Sunday, September 13, 2015

Roughing It


“The Requirements for a Camp.  Each person should be supplied with a good, big-bladed jack-knife; a woodsman, or what is about the same thing, a person with good common-sense, can supply himself with food and shelter, with no other ready-made tool than a good strong knife.

Salt, pepper and sugar, must be put on the list, then flour in a sack, oatmeal, cornmeal, rice and lard; crackers, beans, coffee in tin, tea in bag, cocoa, condensed milk in cans, evaporated cream in cans, butter in pail, pickles, dried fruit in bags, a bag of potatoes, molasses, pork, boneless bacon, and, if you are fond of it, a few jars of orange marmalade; sal-soda for sweetening “dubs,” and ginger for medicinal purposes; several cakes of common soap for dish-washing, some dishtowels, and some soap for toilet purposes; also a tin coffee-pot, a long-handled frying-pan, a small griddle, a nest of tin pails, the smallest capable of holding a quart or less, and the largest a gallon or more; two or three paper pails or water-buckets, two or three iron kitchen spoons and forks, and a camp boiler, a firkin and a wooden spoon, also a strong axe and a hatchet.”


11 comments:

magpiestitcher said...

"no other tool than a . . . knife"? And a woodsman is just someone with common sense? Anybody who follows this writer's "woodcraft" advice is going to need rescued, pretty soon.

Lady Anne said...

When we were kids, my parents almost always ate "on the road" when we went on vacation. They had purchased a kit which sounds very much like the one described here. The outermost part was a large bucket, which probably held a gallon. Inside, four metal plates went on the bottom, with four metal cups, which were slightly V-shaped so they all nested together, and then a couple of smaller pots. The lid to this kit had a slot on one side, and there was a handle which tucked inside, so you could use the lid as a frying pan. One of the other interior items may have also made a smaller skillet.

We had a Coleman stove and lantern and collapsible toaster, which I still use if the power goes out. My mom also had a folding oven, but we only used it a couple of times, as it was more trouble than it was worth. This was the days before pop-open biscuits, and by the time my mom got them made, collecting all the ingredients, and the oven took for-bloody-ever to get hot (you sat it on top of one of the stove burners) it was easier to eat toast and jelly.

And a HEAVY metal ice chest to go with all this. Yeesh. Hadn't thought of all that in years!

Bunnykins said...

I found this when looking up what a camp boiler was. It's a picture of vintage camping gear, including cloth buckets. Who knew?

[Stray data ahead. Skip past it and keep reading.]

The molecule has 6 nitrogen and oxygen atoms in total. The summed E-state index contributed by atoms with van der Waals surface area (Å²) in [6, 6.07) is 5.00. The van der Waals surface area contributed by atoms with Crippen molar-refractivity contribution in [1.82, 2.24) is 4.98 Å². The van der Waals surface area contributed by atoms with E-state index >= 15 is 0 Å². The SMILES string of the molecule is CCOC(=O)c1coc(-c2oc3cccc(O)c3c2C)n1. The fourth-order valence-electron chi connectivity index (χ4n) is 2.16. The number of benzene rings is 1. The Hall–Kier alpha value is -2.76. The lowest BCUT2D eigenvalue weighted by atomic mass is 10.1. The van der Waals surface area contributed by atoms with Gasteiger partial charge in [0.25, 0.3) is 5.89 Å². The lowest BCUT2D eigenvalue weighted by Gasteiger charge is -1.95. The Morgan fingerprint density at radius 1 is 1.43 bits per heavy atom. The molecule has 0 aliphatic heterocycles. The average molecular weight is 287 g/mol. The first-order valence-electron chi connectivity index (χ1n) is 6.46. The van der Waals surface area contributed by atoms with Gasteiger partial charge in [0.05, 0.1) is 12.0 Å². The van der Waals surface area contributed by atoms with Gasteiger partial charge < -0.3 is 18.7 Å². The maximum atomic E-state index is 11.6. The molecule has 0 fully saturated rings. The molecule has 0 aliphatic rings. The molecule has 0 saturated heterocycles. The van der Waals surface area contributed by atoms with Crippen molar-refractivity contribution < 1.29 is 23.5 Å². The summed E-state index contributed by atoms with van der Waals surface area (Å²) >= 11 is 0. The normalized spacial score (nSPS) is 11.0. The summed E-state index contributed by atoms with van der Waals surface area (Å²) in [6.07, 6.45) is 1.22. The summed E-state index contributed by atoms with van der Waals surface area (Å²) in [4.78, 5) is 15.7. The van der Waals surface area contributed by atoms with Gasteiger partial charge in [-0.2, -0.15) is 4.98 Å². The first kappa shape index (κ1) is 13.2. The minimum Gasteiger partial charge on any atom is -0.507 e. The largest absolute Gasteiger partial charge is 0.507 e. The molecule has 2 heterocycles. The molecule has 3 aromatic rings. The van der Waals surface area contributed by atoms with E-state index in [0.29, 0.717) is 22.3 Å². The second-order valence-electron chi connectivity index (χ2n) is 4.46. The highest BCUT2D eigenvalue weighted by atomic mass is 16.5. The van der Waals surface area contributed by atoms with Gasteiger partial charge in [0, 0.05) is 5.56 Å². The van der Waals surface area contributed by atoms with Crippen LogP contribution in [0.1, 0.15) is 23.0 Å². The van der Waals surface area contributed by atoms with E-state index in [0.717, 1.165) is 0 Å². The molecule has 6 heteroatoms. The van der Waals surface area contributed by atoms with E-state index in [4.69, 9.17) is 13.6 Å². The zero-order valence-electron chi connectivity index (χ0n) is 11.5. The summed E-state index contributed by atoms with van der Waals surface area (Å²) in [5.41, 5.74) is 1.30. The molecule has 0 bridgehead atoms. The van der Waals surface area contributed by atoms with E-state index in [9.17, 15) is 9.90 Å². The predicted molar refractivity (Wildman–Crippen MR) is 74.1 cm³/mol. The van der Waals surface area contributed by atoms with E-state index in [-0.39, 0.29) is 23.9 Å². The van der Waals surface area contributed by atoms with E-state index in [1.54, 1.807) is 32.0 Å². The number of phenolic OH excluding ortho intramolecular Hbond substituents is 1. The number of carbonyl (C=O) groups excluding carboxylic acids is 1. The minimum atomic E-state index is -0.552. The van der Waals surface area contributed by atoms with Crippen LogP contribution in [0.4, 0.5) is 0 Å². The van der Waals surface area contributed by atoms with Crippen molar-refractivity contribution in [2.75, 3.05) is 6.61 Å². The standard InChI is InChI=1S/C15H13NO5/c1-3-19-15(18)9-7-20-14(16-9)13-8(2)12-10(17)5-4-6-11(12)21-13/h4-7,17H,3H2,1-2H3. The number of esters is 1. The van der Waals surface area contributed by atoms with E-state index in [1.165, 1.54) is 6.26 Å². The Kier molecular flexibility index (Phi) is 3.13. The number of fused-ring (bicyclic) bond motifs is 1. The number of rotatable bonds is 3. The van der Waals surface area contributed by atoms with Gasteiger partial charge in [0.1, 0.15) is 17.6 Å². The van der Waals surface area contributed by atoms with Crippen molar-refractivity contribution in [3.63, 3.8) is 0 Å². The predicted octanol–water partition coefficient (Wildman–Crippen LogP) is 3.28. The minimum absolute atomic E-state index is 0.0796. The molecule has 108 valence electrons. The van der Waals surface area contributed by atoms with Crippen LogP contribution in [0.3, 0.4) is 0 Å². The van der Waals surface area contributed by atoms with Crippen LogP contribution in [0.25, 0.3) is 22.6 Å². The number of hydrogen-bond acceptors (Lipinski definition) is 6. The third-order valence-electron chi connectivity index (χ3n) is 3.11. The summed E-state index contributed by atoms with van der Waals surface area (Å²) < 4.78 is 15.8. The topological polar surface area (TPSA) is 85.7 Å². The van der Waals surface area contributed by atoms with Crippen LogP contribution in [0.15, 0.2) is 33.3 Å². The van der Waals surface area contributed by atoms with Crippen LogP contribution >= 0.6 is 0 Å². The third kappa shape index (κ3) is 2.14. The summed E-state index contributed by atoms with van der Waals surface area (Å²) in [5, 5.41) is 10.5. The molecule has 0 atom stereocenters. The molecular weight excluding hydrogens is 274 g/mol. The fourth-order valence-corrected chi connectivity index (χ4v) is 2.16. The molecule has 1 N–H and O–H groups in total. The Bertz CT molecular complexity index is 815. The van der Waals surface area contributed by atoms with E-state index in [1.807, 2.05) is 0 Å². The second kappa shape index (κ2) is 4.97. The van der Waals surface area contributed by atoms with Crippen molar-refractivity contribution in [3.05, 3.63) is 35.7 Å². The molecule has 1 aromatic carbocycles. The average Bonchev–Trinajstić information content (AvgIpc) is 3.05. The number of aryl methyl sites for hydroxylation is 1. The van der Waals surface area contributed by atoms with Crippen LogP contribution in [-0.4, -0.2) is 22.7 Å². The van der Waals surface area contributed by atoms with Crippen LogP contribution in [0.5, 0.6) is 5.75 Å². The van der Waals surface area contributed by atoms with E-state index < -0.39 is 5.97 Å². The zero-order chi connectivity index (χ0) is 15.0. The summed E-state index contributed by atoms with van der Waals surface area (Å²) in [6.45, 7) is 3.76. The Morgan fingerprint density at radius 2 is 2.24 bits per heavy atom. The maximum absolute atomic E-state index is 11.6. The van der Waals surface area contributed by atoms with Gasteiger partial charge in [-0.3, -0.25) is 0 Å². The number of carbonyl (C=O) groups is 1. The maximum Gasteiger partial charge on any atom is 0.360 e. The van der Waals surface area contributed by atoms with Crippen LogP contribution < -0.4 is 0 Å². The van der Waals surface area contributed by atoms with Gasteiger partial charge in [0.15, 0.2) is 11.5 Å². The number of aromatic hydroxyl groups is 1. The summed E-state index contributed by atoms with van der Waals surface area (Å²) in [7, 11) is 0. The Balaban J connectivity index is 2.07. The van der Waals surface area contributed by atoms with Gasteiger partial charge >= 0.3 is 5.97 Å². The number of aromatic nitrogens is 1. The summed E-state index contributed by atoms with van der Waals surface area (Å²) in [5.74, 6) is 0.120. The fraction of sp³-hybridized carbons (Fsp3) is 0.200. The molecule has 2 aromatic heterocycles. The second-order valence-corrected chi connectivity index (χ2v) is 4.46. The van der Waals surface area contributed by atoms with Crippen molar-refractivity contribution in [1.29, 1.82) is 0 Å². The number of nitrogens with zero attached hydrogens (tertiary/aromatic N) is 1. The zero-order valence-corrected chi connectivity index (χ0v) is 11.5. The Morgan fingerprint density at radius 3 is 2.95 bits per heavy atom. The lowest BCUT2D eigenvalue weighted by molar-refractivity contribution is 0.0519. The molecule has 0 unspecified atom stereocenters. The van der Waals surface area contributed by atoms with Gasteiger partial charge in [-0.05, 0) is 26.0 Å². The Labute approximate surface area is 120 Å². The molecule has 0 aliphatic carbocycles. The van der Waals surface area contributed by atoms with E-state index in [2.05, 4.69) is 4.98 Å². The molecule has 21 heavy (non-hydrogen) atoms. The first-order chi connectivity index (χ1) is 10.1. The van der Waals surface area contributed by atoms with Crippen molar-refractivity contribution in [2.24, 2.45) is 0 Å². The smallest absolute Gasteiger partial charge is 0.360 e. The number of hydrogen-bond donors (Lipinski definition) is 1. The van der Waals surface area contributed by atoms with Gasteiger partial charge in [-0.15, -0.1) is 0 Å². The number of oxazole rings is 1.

http://rebloggy.com/post/vintage-outdoors-camping-lantern-camp-ax-sleeping-bag-stove-gear-compass-obi-hac/37737458356

Sam said...

My dad was and still is a huge fan of the National Parks System. In fact the only private campground we would stay at was in Provincetown, MA. We had the metal ice chest, Coleman stove & heater & lantern and metal water jug. Four daughters who liked to try and murder each other on a daily basis, meant all knives were kept in Dad's suitcase. No toast when camping - eggs & bacon.

Lady Anne said...

Oh, Sam, there were only two of us, and it wasn't much better! That may account for my mother's hard and fast rule that we were NEVER allowed to touch each other. I swear, if one of us had fallen in the deep end of the pool, the other would have gone for an adult rather than attempt to rescue her sister.

Shay said...

Bunnykins can you imagine what that weighed?

Sam said...

Lady Anne - my sister Jenny was the one to push the drowner into the pool and then cry foul that someone "hit her first". Let's just say my dad's dumb idea of all 4 of us in 2 sets of bunkbeds lasted all of 3 nights. Night 1 - all shoes and Lincoln logs were removed. Day 2 - bottoms of upper bunks were screwed down to prevent ejection issues. Day 3 - all books and toys were removed. Day 4 - 1 set of beds and kids were removed. And NO ONE called an adult for anything! That got everyone in deep trouble.

Lady Anne said...

Sam, when I was still at home, my sister would con me into climbing up to get some forbidden treat - cookies from on top of the fridge, etc. - because I was so much bigger and taller. (Five year difference in our ages.)When I was in the most incriminating position possible, she'd start to jump and down whining "Look out, look out! Don't fall and get hurt", which of course brought mum running, and we'd both get it.

And neither of us ever wised up.

Miss Allen said...

Thank goodness for GLAMPING! I camp with a 2 room tent, two folding cots with self inflating mattresses, sheets, blankets and pillows for the cots, carpets for the floor of the tent, a folding table for my propane cookstove and eating, a big folding chair and a smaller one, and a footlocker full of dishes, glasses, silverware, table textiles and cooking utensils. AND a nice sized cooler.

Believe it or not, this all fits into a hatchback compact car.

Shay said...

A tribute to plastics!

Kathleen C. said...

I do comfort camping now (we have a blow up mattress on a cot because I have trouble getting up from the ground), but when I was a kid...
With five kids, on a navy lt.'s pay in the 70's, camping was the cheapest entertainment around (followed closely by the drive-in movies). In 1973 my Dad got transferred, from the west coast to the east, and we camped all the way across. From San Diego to Brooklyn, five kids, Mom and Dad, and a dog, in a station wagon with the snail storage holder on top; tent, sleeping bags and coleman stove stored neatly in it, and a little frig plugged into the cigarette lighter at my Mom's feet. The memories that trip made stay with all of us even thirty some years later.